Last month, Country Group Development PCL, a Bangkok-based property developer, launched Thailand’s first international real estate investment trust (REIT) with foreign property holdings.
Trading for the MFC Industrial Real Estate Investment Trust (MIT) listed on the Stock Exchange of Thailand in late December with THB 975 million (€25 million; $27 million) trusts sold at THB 10 per trust unit. According to news reports, the developer plans to increase the value of the MIT to more than THB 1.3 billion in the first quarter of this year. A target yield of around 7 percent has been set.
The first asset to be listed at a valuation of £26 million (€34.1 million; $37.26 million) is a data center in London, according to a statement released by Palmer Capital Asia, the Hong Kong based firm that is the property manager for MIT. Country Group transferred the Anchorage Point in Greenwich – a 24,700 square foot data center it had originally acquired for £20.5 million in February 2015 – to the REIT generating a 15 percent IRR, on the transaction.
The launch of the first international REIT will give an avenue to domestic institutions to increase their nascent exposure to international real estate markets. According to Nicholas Wong, principal of The Townsend Group who has advised Thai institutions on their investment strategies, capital controls have prohibited both public institutions and retail investors from investing money outside the country. Public institutional investors, for instance, can only invest in overseas markets via a local mutual fund formed with a local asset manager.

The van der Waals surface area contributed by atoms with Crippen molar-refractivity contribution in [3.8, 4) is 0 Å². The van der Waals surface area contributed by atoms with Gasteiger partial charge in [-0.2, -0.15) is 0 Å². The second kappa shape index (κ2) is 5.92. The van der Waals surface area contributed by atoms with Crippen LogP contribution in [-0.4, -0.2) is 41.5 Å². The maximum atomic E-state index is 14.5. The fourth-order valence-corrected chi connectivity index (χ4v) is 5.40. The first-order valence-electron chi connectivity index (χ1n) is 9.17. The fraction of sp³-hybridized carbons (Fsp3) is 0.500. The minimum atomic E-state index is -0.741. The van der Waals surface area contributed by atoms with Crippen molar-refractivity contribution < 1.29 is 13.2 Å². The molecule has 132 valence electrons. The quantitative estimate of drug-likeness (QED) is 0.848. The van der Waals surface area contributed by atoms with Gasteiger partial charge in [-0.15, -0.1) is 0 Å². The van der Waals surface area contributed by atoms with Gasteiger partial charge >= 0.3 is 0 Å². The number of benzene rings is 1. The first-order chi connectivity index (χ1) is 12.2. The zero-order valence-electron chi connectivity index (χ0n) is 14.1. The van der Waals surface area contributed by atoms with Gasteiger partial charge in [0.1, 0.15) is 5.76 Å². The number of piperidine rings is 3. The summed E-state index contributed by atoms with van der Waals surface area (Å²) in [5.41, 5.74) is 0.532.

An increasing number of property developers started to list REITs in the country after the May 2014 military coup restored calm following months of political and economic paralyses. REITs were formally introduced in the country in January 2014, setting the stage for investments in both ongoing and new domestic and foreign income-generating property assets. Many other restrictions on property investments under Thailand’s property securitization structure called PFPOs were also removed.
For retail investors, investing in foreign currency-denominated assets would also help them diversify away from Thai Baht-denominated investments in the home market.
“In case of a mutual fund, the manager is subject to currency swings. But in case of a REIT, the investor is taking the currency risk. A depreciation of the Thai Baht against the British pound, for instance, would help to generate strong income for the retail investors,” said Wong.
Institutions from across Asia have been firming up their overseas investment strategy amid liberalization reforms in places such as China, Japan and Taiwan. Thailand could soon follow suit if international REITs become popular in the country.